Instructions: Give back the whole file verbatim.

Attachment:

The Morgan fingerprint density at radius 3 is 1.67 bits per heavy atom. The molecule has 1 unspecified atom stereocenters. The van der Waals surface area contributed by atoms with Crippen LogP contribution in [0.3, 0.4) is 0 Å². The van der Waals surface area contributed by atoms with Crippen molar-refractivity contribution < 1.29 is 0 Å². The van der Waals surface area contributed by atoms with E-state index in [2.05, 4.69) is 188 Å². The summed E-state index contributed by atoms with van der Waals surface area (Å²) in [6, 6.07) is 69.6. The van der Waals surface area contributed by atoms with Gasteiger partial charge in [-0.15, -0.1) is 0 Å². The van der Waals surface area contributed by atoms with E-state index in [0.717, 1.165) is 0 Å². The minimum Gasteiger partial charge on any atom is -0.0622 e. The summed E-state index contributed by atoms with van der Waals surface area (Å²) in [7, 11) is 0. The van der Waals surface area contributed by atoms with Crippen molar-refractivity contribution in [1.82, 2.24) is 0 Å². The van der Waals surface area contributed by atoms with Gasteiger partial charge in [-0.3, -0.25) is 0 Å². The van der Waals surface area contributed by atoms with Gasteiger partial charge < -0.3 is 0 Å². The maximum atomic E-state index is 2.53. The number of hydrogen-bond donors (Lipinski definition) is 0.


The Morgan fingerprint density at radius 3 is 1.67 bits per heavy atom. The molecule has 1 unspecified atom stereocenters. The van der Waals surface area contributed by atoms with Crippen LogP contribution in [0.3, 0.4) is 0 Å². The van der Waals surface area contributed by atoms with Crippen molar-refractivity contribution < 1.29 is 0 Å². The van der Waals surface area contributed by atoms with E-state index in [2.05, 4.69) is 188 Å². The summed E-state index contributed by atoms with van der Waals surface area (Å²) in [6, 6.07) is 69.6. The van der Waals surface area contributed by atoms with Gasteiger partial charge in [-0.15, -0.1) is 0 Å². The van der Waals surface area contributed by atoms with E-state index in [0.717, 1.165) is 0 Å². The minimum Gasteiger partial charge on any atom is -0.0622 e. The summed E-state index contributed by atoms with van der Waals surface area (Å²) in [7, 11) is 0. The van der Waals surface area contributed by atoms with Crippen molar-refractivity contribution in [1.82, 2.24) is 0 Å². The van der Waals surface area contributed by atoms with Gasteiger partial charge in [-0.3, -0.25) is 0 Å². The van der Waals surface area contributed by atoms with Gasteiger partial charge < -0.3 is 0 Å². The maximum atomic E-state index is 2.53. The number of hydrogen-bond donors (Lipinski definition) is 0.